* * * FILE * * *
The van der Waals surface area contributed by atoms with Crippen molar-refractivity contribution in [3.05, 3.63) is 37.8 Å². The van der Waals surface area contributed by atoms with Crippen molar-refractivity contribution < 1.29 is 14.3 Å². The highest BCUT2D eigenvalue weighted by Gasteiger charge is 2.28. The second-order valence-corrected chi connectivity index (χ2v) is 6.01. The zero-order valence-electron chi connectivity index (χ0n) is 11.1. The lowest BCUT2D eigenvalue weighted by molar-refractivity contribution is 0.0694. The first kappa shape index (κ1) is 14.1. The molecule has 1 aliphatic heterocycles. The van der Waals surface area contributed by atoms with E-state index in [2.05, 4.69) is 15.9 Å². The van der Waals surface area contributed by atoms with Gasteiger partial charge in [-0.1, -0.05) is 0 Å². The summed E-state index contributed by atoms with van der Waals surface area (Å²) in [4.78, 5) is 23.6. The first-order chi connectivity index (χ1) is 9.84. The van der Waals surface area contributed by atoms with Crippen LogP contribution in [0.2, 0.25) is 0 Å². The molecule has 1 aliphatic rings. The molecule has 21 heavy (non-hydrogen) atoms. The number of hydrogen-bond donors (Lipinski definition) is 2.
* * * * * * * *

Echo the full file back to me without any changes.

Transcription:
The van der Waals surface area contributed by atoms with Crippen molar-refractivity contribution in [3.05, 3.63) is 37.8 Å². The van der Waals surface area contributed by atoms with Crippen molar-refractivity contribution < 1.29 is 14.3 Å². The highest BCUT2D eigenvalue weighted by Gasteiger charge is 2.28. The second-order valence-corrected chi connectivity index (χ2v) is 6.01. The zero-order valence-electron chi connectivity index (χ0n) is 11.1. The lowest BCUT2D eigenvalue weighted by molar-refractivity contribution is 0.0694. The first kappa shape index (κ1) is 14.1. The molecule has 1 aliphatic heterocycles. The van der Waals surface area contributed by atoms with E-state index in [2.05, 4.69) is 15.9 Å². The van der Waals surface area contributed by atoms with Gasteiger partial charge in [-0.1, -0.05) is 0 Å². The summed E-state index contributed by atoms with van der Waals surface area (Å²) in [4.78, 5) is 23.6. The first-order chi connectivity index (χ1) is 9.84. The van der Waals surface area contributed by atoms with Crippen LogP contribution in [0.2, 0.25) is 0 Å². The molecule has 1 aliphatic rings. The molecule has 21 heavy (non-hydrogen) atoms. The number of hydrogen-bond donors (Lipinski definition) is 2.